Innovation and Intellectual Property: Collaborative Dynamics in Africa is an edited volume of real-world case studies examining innovators in nine countries – Egypt, Nigeria, Ghana, Ethiopia, Uganda, Kenya, Mozambique, Botswana and South Africa – across many sites of innovation and creativity including music, leather goods, textiles, cocoa, coffee, auto parts, traditional medicine, book publishing, biofuels and university research.
Various forms of intellectual property protection are explored: copyrights, patents, trademarks, geographical indications and trade secrets, as well as traditional and informal mechanisms of knowledge governance.
In the global knowledge economy, intellectual property (IP) rights – and the innovations they are meant to spur – are important determinants of progress. But what does this mean for the nations of Africa? One view is that strong IP protection can facilitate innovation in African settings. Others say that existing IP systems are simply not suited to the realities of African innovators.
This book, based on case studies and evidence collected through research across nine countries in Africa, sheds new light on the complex relationships between innovation and intellectual property. It covers findings from Egypt, Nigeria, Ghana, Ethiopia, Uganda, Kenya, Mozambique, Botswana and South Africa, across many sites of innovation and creativity including music, leather goods, textiles, cocoa, coffee, auto parts, traditional medicine, book publishing, biofuels and university research. Various forms of intellectual property protection are explored: copyrights, patents, trademarks, geographical indications and trade secrets, as well as traditional and informal mechanisms of knowledge governance.
The picture emerging from the empirical research presented in this volume is one in which innovators in diverse African settings share a common appreciation for collaboration and openness. And thus, when African innovators seek to collaborate, they are likely to be best-served by IP approaches that balance protection of creative, innovative ideas with information-sharing and open access to knowledge.
The authors, who come from a range of disciplines, are all experts in their fields, working together through the Open African Innovation Research (Open AIR) network.
The studies in this book touch on:
- innovation, entrepreneurship and knowledge management in the informal economy
- bi-directional innovation transfers between informal and formal sectors
- use of geographical indication (GI) trademarks or sui generis GI systems to brand products according to their places of origin
- use of communal quality certification trademarks
- indigenous and local community use of “commons” arrangements to pool, document and manage access to innovations based on traditional knowledge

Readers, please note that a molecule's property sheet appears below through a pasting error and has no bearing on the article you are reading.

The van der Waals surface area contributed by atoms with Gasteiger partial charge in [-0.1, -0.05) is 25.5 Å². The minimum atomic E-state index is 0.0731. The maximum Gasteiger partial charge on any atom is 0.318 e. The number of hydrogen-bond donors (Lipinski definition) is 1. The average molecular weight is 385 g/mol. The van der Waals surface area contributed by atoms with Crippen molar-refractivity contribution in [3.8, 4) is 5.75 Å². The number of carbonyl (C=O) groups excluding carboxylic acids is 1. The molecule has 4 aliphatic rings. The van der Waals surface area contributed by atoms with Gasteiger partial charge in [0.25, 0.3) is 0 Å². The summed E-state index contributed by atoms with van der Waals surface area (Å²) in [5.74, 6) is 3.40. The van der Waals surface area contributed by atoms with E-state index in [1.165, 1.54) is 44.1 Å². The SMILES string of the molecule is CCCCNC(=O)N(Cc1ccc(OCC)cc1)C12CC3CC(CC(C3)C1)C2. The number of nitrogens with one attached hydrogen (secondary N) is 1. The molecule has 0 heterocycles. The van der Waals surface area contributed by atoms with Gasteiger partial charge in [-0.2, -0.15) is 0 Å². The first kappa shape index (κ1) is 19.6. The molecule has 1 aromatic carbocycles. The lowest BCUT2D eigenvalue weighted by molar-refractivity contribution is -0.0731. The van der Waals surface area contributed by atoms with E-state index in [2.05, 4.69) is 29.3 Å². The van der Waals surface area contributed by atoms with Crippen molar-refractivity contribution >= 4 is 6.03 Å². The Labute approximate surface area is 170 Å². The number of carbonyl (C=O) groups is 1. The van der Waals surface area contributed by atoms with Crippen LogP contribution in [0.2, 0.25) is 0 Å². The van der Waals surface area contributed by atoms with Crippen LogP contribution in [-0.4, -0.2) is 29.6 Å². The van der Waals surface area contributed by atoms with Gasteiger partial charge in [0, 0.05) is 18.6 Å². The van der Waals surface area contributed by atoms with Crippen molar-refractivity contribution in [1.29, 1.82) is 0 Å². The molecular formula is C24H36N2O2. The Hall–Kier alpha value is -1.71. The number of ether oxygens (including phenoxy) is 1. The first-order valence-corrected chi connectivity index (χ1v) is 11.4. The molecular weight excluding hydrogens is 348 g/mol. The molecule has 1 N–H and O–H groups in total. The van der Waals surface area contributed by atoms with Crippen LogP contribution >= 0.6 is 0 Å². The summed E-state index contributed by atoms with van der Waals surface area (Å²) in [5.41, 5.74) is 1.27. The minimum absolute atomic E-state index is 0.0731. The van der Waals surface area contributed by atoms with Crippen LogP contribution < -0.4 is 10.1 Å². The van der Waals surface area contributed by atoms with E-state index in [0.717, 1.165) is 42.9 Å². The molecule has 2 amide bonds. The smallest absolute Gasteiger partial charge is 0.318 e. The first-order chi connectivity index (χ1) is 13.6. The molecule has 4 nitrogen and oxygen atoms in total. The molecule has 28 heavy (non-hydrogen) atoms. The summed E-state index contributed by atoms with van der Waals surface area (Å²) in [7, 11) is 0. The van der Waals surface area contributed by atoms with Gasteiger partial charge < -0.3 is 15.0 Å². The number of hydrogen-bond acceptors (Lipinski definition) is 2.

- distribution and marketing of copyrighted creative works via online open licensing and “freemium” models
- African national patent offices’ capacity to examine and publicise patent filings
- patenting and innovation in the biofuel technology sector
- management of the benefits of publicly funded research
- priorities for African policymakers seeking to support African collaborative innovation
Prof. Jeremy de Beer is a Professor in the Faculty of Law, University of Ottawa.
Dr. Chris Armstrong is a Visiting Researcher at the LINK Centre, University of the Witwatersrand, Johannesburg.
Dr. Chidi Oguamanam is an Associate Professor in the Faculty of Law, University of Ottawa, and a lawyer with Blackfriars LLP in Lagos.
Dr. Tobias Schonwetter is Director of the IP Unit in the Faculty of Law, University of Cape Town, and African Regional Coordinator for Creative Commons.
Table of Contents
- Innovation, Intellectual Property and Development Narratives in Africa – Jeremy de Beer, Chidi Oguamanam and Tobias Schonwetter
- Frameworks for Analysing African Innovation: Entrepreneurship, the Informal Economy and Intellectual Property – Jeremy de Beer, Izabella Sowa and Kristen Holman
- Informal-Formal Sector Interactions in Automotive Engineering, Kampala – Dick Kawooya
- Geographical Indication (GI) Options for Ethiopian Coffee and Ghanaian Cocoa – Chidi Oguamanam and Teshager Dagne
- A Consideration of Communal Trademarks for Nigerian Leather and Textile Products – Adebambo Adewopo, Helen Chuma-Okoro and Adejoke Oyewunmi
- The Policy Context for a Commons-Based Approach to Traditional Knowledge in Kenya – Marisella Ouma
- Consideration of a Legal “Trust” Model for the Kukula Healers’ TK Commons in South Africa – Gino Cocchiaro, Johan Lorenzen, Bernard Maister and Britta Rutert
- From De Facto Commons to Digital Commons? The Case of Egypt’s Independent Music Industry – Nagla Rizk
- Reflections on Open Scholarship Modalities and the Copyright Environment in Kenya – Ben Sihanya
- African Patent Offices Not Fit for Purpose – Ikechi Mgbeoji
- The State of Biofuel Innovation in Mozambique – Fernando dos Santos and Simão Pelembe
- Reflections on the Lack of Biofuel Innovation in Egypt – Bassem Awad and Perihan Abou Zeid
- Effects of the South African IP Regime on Generating Value from Publicly Funded Research: An Exploratory Study of Two Universities – Caroline Ncube, Lucienne Abrahams and Titi Akinsanmi
- Towards University-Industry Innovation Linkages in Ethiopia – Wondwossen Belete
- Perspectives on Intellectual Property from Botswana’s Publicly Funded Researchers – Njoku Ola Ama
- Current Realities of Collaborative Intellectual Property in Africa – Jeremy de Beer, Chris Armstrong, Chidi Oguamanam and Tobias Schonwetter